One of this year’s most popular adverts is Volkswagen Super Bowl ad with the little Darth Vader and the new Passat. This advert has now been taken up by one of Volkswagens “opponents ”, Greenpeace. The film acts as a spoof but the childlike and playful expression has a far more important agenda. Greenpeace wants to bring peoples attention to the large sum (apparently millions) Volkswagen spends on lobbyism every year to work against laws on CO2 emissions that will affect corporations.
The main point in this debate is that it would be in everyone’s best interest to make more environmental friendly cars. However it is debatable if this can be done overnight. Innovation, R&D is expensive and it takes time to produce good results. Volkswagen wants to produce better, and environmental friendly cars, but the money to do so is required to come form somewhere – it is after all a business, not a whish-fulfilling factory. Greenpeace is known for a hard tone and sometimes extreme methods in communication, and it is present in the debate-generating spoof. See Episode II on the Greenpeace campaign site where you can choose to “join the rebellion”.
The latest album from the Canadian hip-hop artist Buck 65 (Richard Terfry) “20 Odd Years” holds (perhaps) this years coolest music video. Buck 65 is, besides being a radio host, known as an experimenting and at times avant-garde member of the hip-hop culture. Buck 65 teamed up with freelance designer Travis Hopkins and the result is a tribute to old movie posters and grindhouse films. Hopkins has created 60 fictive movie posters / trailers where the title matches the lyrics from the first track on the album “Superstars Don’t Love”. Many movie genres are represented, everything from horror to westerns, romance to sci-Fi. The music video is short and it only illustrates the first verse, but one could hope for a full version?!
What is the best way to promote a film festival in the Czech Republic? Most people would think that Cannes, perhaps even Park City, Utah (Sundance), is a far more chic location. But this is about to change – John Malkovich is the answer.
The scene is set: Malkovich is returning from the film festival in Karlovy Vary and on the way from the airport the stereotypical cabdriver is asking about the prize in the back seat. The rest is pure Malkovich! The film was shortlisted for a Cannes Lion and maybe more people will visit the festival, even though it’s the 46th festival. Maybe people will find it as a relief that the festival is about films and not extravagant parties?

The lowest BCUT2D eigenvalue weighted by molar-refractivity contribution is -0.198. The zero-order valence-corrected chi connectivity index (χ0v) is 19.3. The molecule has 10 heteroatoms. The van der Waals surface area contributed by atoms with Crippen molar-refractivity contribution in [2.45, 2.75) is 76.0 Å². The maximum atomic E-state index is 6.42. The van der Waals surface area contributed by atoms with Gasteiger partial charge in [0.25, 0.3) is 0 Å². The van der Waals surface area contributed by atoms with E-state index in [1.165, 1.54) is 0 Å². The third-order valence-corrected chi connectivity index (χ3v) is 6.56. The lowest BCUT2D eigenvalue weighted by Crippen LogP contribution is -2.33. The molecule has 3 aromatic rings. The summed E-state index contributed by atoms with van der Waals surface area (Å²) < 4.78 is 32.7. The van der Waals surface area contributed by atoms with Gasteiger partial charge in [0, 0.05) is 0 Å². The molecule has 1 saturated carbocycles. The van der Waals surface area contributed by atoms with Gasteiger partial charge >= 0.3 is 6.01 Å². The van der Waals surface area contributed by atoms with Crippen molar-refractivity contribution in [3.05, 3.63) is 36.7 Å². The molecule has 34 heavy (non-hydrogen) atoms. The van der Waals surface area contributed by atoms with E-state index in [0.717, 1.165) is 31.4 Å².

The competition in the market for smartphones is intense and the many competitors must constantly try to keep up with the market leader Apple. In this attempt Samsung has come out with their new smartphone Galaxy S II that has a powerful processor and touchscreen. Galaxy S II is fast due to the processing power and this allows optimal use of a touchscreen. So, how do you show this? Samsung has chosen to fly the YouTube sensation JayFunk from Los Angles to Paris and use his unique fingers. JayFunk is known for the phenomenon known as “finger tutting” where you perform a finger dance and resembles electric boogie. JayFunk shows a wide variety of graphics and apps while his fingers fly though the air. If this will help Samsung to gain on Apple is too early to tell, but the advert will make you want to use a touchscreen at once!
When talking about big marketing stunts one have to mention T-Mobile. The German company have done everything from flash mobs, sing-along even the British royal wedding! This time they have created a huge version of the popular game: Angry Birds.
The Finnish company Rovio Mobile launched the game in 2009 and since then it has been purchased more than 12 million times – while holding the unofficial status as the most addictive smartphone game.
In short, the objective of the game is to shoot birds (using a slingshot) into a house-like structure with the purpose of smashing green pigs – yes, that is apparently all you need to sell more than 12 million apps.
T-Mobile built a big version of the game in Barcelona and invited people participate in what must be the biggest version of any smartphone game ever created. Using an iPhone to shoot people could shoot giant (sometimes exploding) birds. Entertaining, effective (has reached more than 4 million views) and interactive – once again T-mobile makes a hit marketing stunt.